Sunday, September 18, 2011

The Laid Off Spouse Part 5: What about money?

I used to worry a lot about money, sometimes unnecessarily so.* Which is ridiculous, given that I didn't have much need to worry, especially when I was first out on my own, and working my first job. I wasn't one paycheck away from homelessness. I didn't have debt collectors knocking down my door.

It's just how I am. When C got laid off the first time, I worried more than usual, which seems to be the reaction most people have when someone is laid off and income is lost. When he found a job, I worried a bit less...but not much. (We did buy a house soon after he started his new job, which might or might not have been a good idea, but it's worked out and we can't go back even if it didn't.)

During this lay off, I often think, "Come what may!" Why? You might be wondering how we're surviving, especially as new homeowners and going down to one income. No, I'm not paid THAT well, haha. Here are some truths that have made me feel better.

We're holding our own. Our current weekly/monthly income is taking care of our needs. Notice I said NEEDS. Not WANTS. That's important to point out. There are lots of things we want to do, but cannot. Vacation and home improvements are big on our list.

We have savings. The goal has always been, even when we were both working, NOT to dip into it because we want something random. It's always been for emergencies. Which came in handy during this layoff, as I went to get an oil change a few months ago and left with the diagnosis of needing new tires that week. I didn't enjoy moving $700 from the savings to the checking, but on the other hand, I enjoyed it MORE than handing over the credit card and paying it off slowly, with interest added in.

We have no debt beside our mortgage. Part of it is luck or circumstance, and part of it is common sense.

Luck/circumstance--we both graduated with zero student or personal loans. Our grandparents were very generous to either pay for school outright (C) or with monetary gifts while growing up which were invested appropriately (me). I will toot my own horn for a second and let you all know that I also had a scholarship for all four years that, in the end, equaled the full bill for freshman year. So we were responsible only for three years. My mother also returned to full-time work when I was a senior in high school.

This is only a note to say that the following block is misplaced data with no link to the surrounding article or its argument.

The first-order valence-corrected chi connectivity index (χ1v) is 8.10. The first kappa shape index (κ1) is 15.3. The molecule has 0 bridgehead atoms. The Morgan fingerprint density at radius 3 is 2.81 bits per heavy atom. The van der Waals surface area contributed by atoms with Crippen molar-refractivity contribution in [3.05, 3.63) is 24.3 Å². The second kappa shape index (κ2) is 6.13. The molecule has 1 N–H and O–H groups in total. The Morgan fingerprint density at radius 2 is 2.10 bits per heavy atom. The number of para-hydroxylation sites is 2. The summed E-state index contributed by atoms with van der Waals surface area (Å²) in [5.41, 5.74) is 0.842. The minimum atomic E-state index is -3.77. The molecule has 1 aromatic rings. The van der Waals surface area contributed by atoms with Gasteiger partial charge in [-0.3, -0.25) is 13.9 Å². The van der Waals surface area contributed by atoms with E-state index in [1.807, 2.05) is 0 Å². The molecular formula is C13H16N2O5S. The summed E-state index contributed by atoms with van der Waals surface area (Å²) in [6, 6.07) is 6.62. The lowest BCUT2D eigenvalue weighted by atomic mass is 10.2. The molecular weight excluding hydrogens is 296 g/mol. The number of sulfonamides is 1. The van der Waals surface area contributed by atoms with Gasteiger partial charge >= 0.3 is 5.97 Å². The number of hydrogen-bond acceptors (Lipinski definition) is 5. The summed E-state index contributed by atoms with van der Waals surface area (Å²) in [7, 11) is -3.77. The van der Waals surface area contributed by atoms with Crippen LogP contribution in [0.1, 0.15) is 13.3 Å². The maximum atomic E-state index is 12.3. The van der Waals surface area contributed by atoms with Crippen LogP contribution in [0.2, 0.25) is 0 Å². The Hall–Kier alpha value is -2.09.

Common sense--we don't spend more than we have. And we hardly use credit cards. If we do charge anything, it's because it's easier to put it on a credit card and pay it off when the bill comes in (like a large purchase) or when we're ordering something. I know not everyone has this ability, but we do and since we've seen so many people jeopardize themselves or get tied up in debt, we made a promise NEVER to do this.

Part of it comes from my upbringing. I grew up in a house very similar to how C & I live now, where "you never spend more than you make." You go without if you don't have it, or figure a way to do it cheaper. So while my mom's salary went to my college, which was a bummer for my parents, she was putting money into a retirement fund and was the benefits holder for our family, too. And, they weren't putting themselves (or me!) into debt so that I could further my education. My mom going back to work was a good thing, financially, for my parents. When we had health insurance through my dad (self-employed), it cost my family a LOT of money, especially since my mother has a benign brain tumor (aka, pre-existing condition) and has been living with it for years, with very few side effects. She just needs to take a daily medication to keep it from growing.

Side note: I really don't understand how people who make more than me and live in a cheaper area can have running credit card balances. It's like they have no self-control when it comes to saying no to things--be it shopping, gadgets, trips, etc. Yes, I would like those things too, but I don't like bills. Maybe they look at me and wonder why I'm overweight--is it a lack of self-control with something else? Then again, maybe if I had more of a social life, I would then need to spend more to "do" more, if that makes sense? I guess not having a happening social life is saving me money? Haha.